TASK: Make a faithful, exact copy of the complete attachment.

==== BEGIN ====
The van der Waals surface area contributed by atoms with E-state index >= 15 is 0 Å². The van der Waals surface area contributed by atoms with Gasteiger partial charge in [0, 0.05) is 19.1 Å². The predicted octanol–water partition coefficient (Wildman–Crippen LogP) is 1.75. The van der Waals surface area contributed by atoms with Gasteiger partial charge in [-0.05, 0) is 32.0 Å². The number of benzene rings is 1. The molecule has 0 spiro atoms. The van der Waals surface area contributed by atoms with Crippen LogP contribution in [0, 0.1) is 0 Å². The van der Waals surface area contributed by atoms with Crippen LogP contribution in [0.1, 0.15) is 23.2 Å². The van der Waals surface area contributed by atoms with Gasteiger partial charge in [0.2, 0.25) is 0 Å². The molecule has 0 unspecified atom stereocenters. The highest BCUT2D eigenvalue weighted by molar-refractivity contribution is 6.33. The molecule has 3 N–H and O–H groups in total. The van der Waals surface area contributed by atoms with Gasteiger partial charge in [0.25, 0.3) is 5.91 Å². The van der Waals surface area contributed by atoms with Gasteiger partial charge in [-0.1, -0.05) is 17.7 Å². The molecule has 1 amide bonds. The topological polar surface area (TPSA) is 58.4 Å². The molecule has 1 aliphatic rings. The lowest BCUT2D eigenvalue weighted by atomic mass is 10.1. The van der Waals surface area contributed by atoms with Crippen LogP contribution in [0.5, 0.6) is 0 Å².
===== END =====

The van der Waals surface area contributed by atoms with E-state index >= 15 is 0 Å². The van der Waals surface area contributed by atoms with Gasteiger partial charge in [0, 0.05) is 19.1 Å². The predicted octanol–water partition coefficient (Wildman–Crippen LogP) is 1.75. The van der Waals surface area contributed by atoms with Gasteiger partial charge in [-0.05, 0) is 32.0 Å². The number of benzene rings is 1. The molecule has 0 spiro atoms. The van der Waals surface area contributed by atoms with Crippen LogP contribution in [0, 0.1) is 0 Å². The van der Waals surface area contributed by atoms with Crippen LogP contribution in [0.1, 0.15) is 23.2 Å². The van der Waals surface area contributed by atoms with Gasteiger partial charge in [0.2, 0.25) is 0 Å². The molecule has 0 unspecified atom stereocenters. The highest BCUT2D eigenvalue weighted by molar-refractivity contribution is 6.33. The molecule has 3 N–H and O–H groups in total. The van der Waals surface area contributed by atoms with Gasteiger partial charge in [0.25, 0.3) is 5.91 Å². The van der Waals surface area contributed by atoms with Gasteiger partial charge in [-0.1, -0.05) is 17.7 Å². The molecule has 1 amide bonds. The topological polar surface area (TPSA) is 58.4 Å². The molecule has 1 aliphatic rings. The lowest BCUT2D eigenvalue weighted by atomic mass is 10.1. The van der Waals surface area contributed by atoms with Crippen LogP contribution in [0.5, 0.6) is 0 Å².